As a result, all kinds of amazing new business opportunities appeared to tempt developers and integrators: IVR systems, fax servers, debit card systems, international callback systems, inexpensive PC-based phone systems (called “CT Servers” or “unPBXs,” a term coined by Ed Margulies) with voicemail and automatic call distribution, and call centers using PC-based predictive dialers and PC-based databases furnishing “screen pops” of customer data to the PC screens of customer service representatives. At the high end, telcos were becoming concerned as their connect rates became more competitive, and they realized that the only way they could seize new customers and hold on to them was to offer “enhanced services” such as one-number “follow me” dialing, which requires a computer platform.
As the first computer telephony developers scrambled to develop their solutions, many of them amusingly plugged their CT boards into inexpensive mail order-type PCs. Since revenuegenerating services must ideally run 24- hours a day, it soon became starkly evident that your typical cut-rate PC doesn’t have the “stamina” to handle these kinds of applications for very long. Plug too many voice and fax cards into a PC and the typical small power supply bombs out. Thrash a single hard drive 24 hours a day and you’ll soon be losing all of your data.
Carriers, major service providers, and multinational enterprises settled on buying computer equipment having the same kind of reliability and high availability enjoyed by their digital switches. They relied on the standard, extensive set of performance, quality, environmental, and safety requirements developed by Telecordia called NEBS (Network Equipment — Building System). Such NEBS-certified, fault tolerant computer systems were capable of “five nines” (99.999%) system uptime, but there were few computers with such characteristics and those that existed were expensive. Motorola sold its “FT” or “Fault Tolerant” proprietary computer to telecom equipment companies such as Nortel, and there were similarly high-priced systems by Stratus and Tandem, which also used special proprietary software and were underpowered by today’s standards, thus reducing their cost/benefit ratios.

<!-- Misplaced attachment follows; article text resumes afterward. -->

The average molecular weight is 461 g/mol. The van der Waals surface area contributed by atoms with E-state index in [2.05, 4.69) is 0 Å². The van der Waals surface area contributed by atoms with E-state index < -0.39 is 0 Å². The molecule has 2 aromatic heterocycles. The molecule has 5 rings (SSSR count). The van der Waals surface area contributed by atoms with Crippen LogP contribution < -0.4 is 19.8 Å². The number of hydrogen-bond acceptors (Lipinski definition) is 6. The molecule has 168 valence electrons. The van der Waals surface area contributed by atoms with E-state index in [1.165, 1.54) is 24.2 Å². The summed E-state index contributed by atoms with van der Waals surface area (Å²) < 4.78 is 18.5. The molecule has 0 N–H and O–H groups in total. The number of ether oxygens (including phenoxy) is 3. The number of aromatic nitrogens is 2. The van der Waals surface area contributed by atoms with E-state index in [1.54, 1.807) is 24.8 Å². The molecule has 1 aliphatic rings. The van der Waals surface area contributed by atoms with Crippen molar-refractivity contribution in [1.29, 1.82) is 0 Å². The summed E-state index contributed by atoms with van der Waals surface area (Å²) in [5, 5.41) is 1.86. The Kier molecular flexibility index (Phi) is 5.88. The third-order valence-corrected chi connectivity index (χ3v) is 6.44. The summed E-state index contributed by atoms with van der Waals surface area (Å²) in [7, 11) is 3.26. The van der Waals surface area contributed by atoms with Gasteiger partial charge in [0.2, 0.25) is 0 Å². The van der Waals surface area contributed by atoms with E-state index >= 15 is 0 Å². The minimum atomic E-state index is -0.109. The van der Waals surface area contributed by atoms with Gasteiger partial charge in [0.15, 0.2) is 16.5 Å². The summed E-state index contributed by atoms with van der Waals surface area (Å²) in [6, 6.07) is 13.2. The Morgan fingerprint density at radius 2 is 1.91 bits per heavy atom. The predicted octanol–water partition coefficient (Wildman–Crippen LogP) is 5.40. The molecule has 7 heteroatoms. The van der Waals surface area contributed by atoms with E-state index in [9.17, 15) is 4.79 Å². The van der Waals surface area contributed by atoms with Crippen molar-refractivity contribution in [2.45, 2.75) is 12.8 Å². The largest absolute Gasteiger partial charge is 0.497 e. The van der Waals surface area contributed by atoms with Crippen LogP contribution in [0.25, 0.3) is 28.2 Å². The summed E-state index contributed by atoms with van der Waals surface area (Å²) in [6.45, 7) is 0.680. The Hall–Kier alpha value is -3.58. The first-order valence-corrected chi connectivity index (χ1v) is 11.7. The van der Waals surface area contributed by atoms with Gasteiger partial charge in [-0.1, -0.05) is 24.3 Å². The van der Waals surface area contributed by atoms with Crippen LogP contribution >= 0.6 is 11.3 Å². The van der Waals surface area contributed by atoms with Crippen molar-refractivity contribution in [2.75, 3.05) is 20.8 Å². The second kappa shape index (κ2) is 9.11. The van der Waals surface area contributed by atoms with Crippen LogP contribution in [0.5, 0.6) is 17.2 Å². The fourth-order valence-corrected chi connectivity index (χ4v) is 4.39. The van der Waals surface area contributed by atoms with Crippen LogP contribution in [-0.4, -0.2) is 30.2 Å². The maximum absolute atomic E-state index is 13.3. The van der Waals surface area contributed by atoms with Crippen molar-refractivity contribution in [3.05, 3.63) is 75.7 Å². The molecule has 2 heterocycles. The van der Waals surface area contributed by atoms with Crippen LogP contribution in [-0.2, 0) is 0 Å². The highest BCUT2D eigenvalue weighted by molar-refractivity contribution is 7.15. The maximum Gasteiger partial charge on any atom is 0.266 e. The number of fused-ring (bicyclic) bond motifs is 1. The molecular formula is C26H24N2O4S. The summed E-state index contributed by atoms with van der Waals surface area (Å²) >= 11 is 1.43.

Around 1993, everybody grasped that the heavy duty “industrial computers” then appearing were rugged enough to be reconfigured for telecom use. These 19-inch wide rackmounts had passive backplanes (with 20 or so slots for plug-in boards), redundant storage (RAID), load-sharing power supplies and many forced air fans or “blowers,” but unlike true fault tolerant systems, they had only one CPU on a single board computer (SBC). A single CPU meant that their uptime was diminished to “four nines,” but it also made it less expensive and thus suitable for affordable IVR, fax, voicemail, and other computer telephony systems. In 1995, while at Computer Telephony magazine, Yours Truly coined the term “fault resilient computer” to describe this heretofore unclassified device, which ended up powering the 1990s computer telephony boom.